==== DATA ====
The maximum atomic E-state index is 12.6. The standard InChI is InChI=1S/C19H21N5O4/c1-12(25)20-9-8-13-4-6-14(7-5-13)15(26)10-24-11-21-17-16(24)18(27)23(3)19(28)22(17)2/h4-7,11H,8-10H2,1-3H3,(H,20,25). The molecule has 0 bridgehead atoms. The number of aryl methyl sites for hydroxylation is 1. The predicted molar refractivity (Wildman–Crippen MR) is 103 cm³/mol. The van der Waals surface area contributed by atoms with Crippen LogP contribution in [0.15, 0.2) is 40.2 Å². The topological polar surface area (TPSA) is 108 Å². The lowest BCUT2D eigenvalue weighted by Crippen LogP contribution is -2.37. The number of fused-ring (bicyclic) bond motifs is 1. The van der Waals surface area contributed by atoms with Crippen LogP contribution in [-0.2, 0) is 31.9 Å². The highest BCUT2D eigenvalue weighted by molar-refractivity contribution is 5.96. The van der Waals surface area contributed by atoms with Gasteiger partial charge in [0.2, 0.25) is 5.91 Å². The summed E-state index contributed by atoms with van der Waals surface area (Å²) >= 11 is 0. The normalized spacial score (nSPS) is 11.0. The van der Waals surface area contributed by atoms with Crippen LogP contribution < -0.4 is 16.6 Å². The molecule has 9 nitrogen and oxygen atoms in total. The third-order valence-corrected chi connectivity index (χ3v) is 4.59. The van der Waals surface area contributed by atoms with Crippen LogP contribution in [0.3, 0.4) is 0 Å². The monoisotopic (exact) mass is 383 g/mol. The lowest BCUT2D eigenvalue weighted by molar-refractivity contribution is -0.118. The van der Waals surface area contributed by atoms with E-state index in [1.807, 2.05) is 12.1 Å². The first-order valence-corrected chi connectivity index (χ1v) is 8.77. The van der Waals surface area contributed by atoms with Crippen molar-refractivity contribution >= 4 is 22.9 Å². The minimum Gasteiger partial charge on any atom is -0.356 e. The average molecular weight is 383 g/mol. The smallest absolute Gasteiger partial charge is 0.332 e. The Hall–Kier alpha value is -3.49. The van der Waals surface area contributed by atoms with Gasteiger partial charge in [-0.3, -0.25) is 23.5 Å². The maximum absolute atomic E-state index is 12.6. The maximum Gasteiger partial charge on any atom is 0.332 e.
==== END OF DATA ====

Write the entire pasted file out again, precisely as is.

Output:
The maximum atomic E-state index is 12.6. The standard InChI is InChI=1S/C19H21N5O4/c1-12(25)20-9-8-13-4-6-14(7-5-13)15(26)10-24-11-21-17-16(24)18(27)23(3)19(28)22(17)2/h4-7,11H,8-10H2,1-3H3,(H,20,25). The molecule has 0 bridgehead atoms. The number of aryl methyl sites for hydroxylation is 1. The predicted molar refractivity (Wildman–Crippen MR) is 103 cm³/mol. The van der Waals surface area contributed by atoms with Crippen LogP contribution in [0.15, 0.2) is 40.2 Å². The topological polar surface area (TPSA) is 108 Å². The lowest BCUT2D eigenvalue weighted by Crippen LogP contribution is -2.37. The number of fused-ring (bicyclic) bond motifs is 1. The van der Waals surface area contributed by atoms with Crippen LogP contribution in [-0.2, 0) is 31.9 Å². The highest BCUT2D eigenvalue weighted by molar-refractivity contribution is 5.96. The van der Waals surface area contributed by atoms with Gasteiger partial charge in [0.2, 0.25) is 5.91 Å². The summed E-state index contributed by atoms with van der Waals surface area (Å²) >= 11 is 0. The normalized spacial score (nSPS) is 11.0. The van der Waals surface area contributed by atoms with Crippen LogP contribution < -0.4 is 16.6 Å². The molecule has 9 nitrogen and oxygen atoms in total. The third-order valence-corrected chi connectivity index (χ3v) is 4.59. The van der Waals surface area contributed by atoms with Crippen LogP contribution in [0.3, 0.4) is 0 Å². The monoisotopic (exact) mass is 383 g/mol. The lowest BCUT2D eigenvalue weighted by molar-refractivity contribution is -0.118. The van der Waals surface area contributed by atoms with E-state index in [1.807, 2.05) is 12.1 Å². The first-order valence-corrected chi connectivity index (χ1v) is 8.77. The van der Waals surface area contributed by atoms with Crippen molar-refractivity contribution >= 4 is 22.9 Å². The minimum Gasteiger partial charge on any atom is -0.356 e. The average molecular weight is 383 g/mol. The smallest absolute Gasteiger partial charge is 0.332 e. The Hall–Kier alpha value is -3.49. The van der Waals surface area contributed by atoms with Gasteiger partial charge in [-0.3, -0.25) is 23.5 Å². The maximum absolute atomic E-state index is 12.6. The maximum Gasteiger partial charge on any atom is 0.332 e.